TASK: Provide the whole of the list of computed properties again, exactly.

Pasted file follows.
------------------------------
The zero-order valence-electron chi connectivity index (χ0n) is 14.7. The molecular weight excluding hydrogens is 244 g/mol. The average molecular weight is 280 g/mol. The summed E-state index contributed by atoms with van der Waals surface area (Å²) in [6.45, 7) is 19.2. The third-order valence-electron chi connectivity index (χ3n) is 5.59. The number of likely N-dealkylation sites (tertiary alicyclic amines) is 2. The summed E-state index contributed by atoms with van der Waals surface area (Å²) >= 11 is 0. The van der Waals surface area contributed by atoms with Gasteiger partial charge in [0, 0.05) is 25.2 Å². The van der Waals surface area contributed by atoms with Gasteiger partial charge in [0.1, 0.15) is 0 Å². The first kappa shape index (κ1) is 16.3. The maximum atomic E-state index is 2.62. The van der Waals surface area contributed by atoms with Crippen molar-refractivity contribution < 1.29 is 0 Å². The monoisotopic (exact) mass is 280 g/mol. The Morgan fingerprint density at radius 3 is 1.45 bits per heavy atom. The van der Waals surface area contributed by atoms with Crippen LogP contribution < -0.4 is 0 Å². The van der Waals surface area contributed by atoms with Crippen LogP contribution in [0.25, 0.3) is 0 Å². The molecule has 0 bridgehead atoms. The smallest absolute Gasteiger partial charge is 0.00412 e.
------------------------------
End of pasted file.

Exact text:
The zero-order valence-electron chi connectivity index (χ0n) is 14.7. The molecular weight excluding hydrogens is 244 g/mol. The average molecular weight is 280 g/mol. The summed E-state index contributed by atoms with van der Waals surface area (Å²) in [6.45, 7) is 19.2. The third-order valence-electron chi connectivity index (χ3n) is 5.59. The number of likely N-dealkylation sites (tertiary alicyclic amines) is 2. The summed E-state index contributed by atoms with van der Waals surface area (Å²) >= 11 is 0. The van der Waals surface area contributed by atoms with Gasteiger partial charge in [0, 0.05) is 25.2 Å². The van der Waals surface area contributed by atoms with Gasteiger partial charge in [0.1, 0.15) is 0 Å². The first kappa shape index (κ1) is 16.3. The maximum atomic E-state index is 2.62. The van der Waals surface area contributed by atoms with Crippen molar-refractivity contribution < 1.29 is 0 Å². The monoisotopic (exact) mass is 280 g/mol. The Morgan fingerprint density at radius 3 is 1.45 bits per heavy atom. The van der Waals surface area contributed by atoms with Crippen LogP contribution < -0.4 is 0 Å². The van der Waals surface area contributed by atoms with Crippen LogP contribution in [0.25, 0.3) is 0 Å². The molecule has 0 bridgehead atoms. The smallest absolute Gasteiger partial charge is 0.00412 e.